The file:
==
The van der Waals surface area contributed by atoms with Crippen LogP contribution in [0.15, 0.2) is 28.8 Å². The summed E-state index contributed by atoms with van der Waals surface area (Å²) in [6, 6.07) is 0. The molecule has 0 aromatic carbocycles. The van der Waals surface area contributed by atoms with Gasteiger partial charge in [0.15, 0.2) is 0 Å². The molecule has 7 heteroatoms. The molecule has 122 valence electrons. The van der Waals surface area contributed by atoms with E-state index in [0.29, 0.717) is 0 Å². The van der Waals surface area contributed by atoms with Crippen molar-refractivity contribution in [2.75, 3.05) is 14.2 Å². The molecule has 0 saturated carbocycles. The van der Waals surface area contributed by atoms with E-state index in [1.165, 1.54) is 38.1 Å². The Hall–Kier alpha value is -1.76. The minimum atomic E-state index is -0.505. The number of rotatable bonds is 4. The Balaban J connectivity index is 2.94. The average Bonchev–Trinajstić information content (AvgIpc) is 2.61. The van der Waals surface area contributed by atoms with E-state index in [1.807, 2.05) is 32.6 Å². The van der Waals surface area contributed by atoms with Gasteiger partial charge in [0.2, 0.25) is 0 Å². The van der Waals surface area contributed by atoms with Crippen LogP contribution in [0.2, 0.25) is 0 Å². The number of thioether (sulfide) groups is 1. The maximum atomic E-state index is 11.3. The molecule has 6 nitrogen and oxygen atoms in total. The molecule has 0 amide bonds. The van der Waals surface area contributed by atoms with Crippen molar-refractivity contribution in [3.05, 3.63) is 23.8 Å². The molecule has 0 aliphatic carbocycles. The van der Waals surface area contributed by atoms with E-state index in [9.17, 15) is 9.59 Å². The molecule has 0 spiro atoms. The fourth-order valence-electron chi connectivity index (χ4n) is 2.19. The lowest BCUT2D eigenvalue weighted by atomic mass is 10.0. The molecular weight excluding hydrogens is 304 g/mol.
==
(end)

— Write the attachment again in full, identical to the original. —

The van der Waals surface area contributed by atoms with Crippen LogP contribution in [0.15, 0.2) is 28.8 Å². The summed E-state index contributed by atoms with van der Waals surface area (Å²) in [6, 6.07) is 0. The molecule has 0 aromatic carbocycles. The van der Waals surface area contributed by atoms with Gasteiger partial charge in [0.15, 0.2) is 0 Å². The molecule has 7 heteroatoms. The molecule has 122 valence electrons. The van der Waals surface area contributed by atoms with E-state index in [0.29, 0.717) is 0 Å². The van der Waals surface area contributed by atoms with Crippen molar-refractivity contribution in [2.75, 3.05) is 14.2 Å². The molecule has 0 saturated carbocycles. The van der Waals surface area contributed by atoms with E-state index in [1.165, 1.54) is 38.1 Å². The Hall–Kier alpha value is -1.76. The minimum atomic E-state index is -0.505. The number of rotatable bonds is 4. The Balaban J connectivity index is 2.94. The average Bonchev–Trinajstić information content (AvgIpc) is 2.61. The van der Waals surface area contributed by atoms with E-state index in [1.807, 2.05) is 32.6 Å². The van der Waals surface area contributed by atoms with Gasteiger partial charge in [0.2, 0.25) is 0 Å². The van der Waals surface area contributed by atoms with Crippen LogP contribution in [0.2, 0.25) is 0 Å². The number of thioether (sulfide) groups is 1. The maximum atomic E-state index is 11.3. The molecule has 6 nitrogen and oxygen atoms in total. The molecule has 0 amide bonds. The van der Waals surface area contributed by atoms with Crippen molar-refractivity contribution in [3.05, 3.63) is 23.8 Å². The molecule has 0 aliphatic carbocycles. The van der Waals surface area contributed by atoms with E-state index in [9.17, 15) is 9.59 Å². The molecule has 0 spiro atoms. The fourth-order valence-electron chi connectivity index (χ4n) is 2.19. The lowest BCUT2D eigenvalue weighted by atomic mass is 10.0. The molecular weight excluding hydrogens is 304 g/mol.